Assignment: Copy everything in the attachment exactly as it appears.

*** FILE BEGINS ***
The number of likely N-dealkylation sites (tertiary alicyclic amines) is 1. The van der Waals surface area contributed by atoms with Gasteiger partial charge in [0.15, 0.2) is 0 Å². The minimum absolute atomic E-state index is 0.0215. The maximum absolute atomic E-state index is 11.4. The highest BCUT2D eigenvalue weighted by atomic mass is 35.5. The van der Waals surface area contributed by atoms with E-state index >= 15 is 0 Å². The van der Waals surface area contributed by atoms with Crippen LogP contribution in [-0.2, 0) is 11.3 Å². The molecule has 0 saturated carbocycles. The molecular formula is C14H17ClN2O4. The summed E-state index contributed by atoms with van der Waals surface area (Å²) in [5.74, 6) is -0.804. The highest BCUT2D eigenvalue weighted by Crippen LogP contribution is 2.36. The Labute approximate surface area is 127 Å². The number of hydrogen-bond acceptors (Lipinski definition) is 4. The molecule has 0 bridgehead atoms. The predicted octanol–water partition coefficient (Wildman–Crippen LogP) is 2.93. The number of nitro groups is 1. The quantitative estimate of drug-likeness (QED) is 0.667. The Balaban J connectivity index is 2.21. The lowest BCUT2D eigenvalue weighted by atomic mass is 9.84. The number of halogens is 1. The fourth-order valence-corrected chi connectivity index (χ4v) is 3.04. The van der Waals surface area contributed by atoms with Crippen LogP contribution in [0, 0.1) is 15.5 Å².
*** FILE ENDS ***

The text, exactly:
The number of likely N-dealkylation sites (tertiary alicyclic amines) is 1. The van der Waals surface area contributed by atoms with Gasteiger partial charge in [0.15, 0.2) is 0 Å². The minimum absolute atomic E-state index is 0.0215. The maximum absolute atomic E-state index is 11.4. The highest BCUT2D eigenvalue weighted by atomic mass is 35.5. The van der Waals surface area contributed by atoms with E-state index >= 15 is 0 Å². The van der Waals surface area contributed by atoms with Crippen LogP contribution in [-0.2, 0) is 11.3 Å². The molecule has 0 saturated carbocycles. The molecular formula is C14H17ClN2O4. The summed E-state index contributed by atoms with van der Waals surface area (Å²) in [5.74, 6) is -0.804. The highest BCUT2D eigenvalue weighted by Crippen LogP contribution is 2.36. The Labute approximate surface area is 127 Å². The number of hydrogen-bond acceptors (Lipinski definition) is 4. The molecule has 0 bridgehead atoms. The predicted octanol–water partition coefficient (Wildman–Crippen LogP) is 2.93. The number of nitro groups is 1. The quantitative estimate of drug-likeness (QED) is 0.667. The Balaban J connectivity index is 2.21. The lowest BCUT2D eigenvalue weighted by atomic mass is 9.84. The number of halogens is 1. The fourth-order valence-corrected chi connectivity index (χ4v) is 3.04. The van der Waals surface area contributed by atoms with Crippen LogP contribution in [0, 0.1) is 15.5 Å².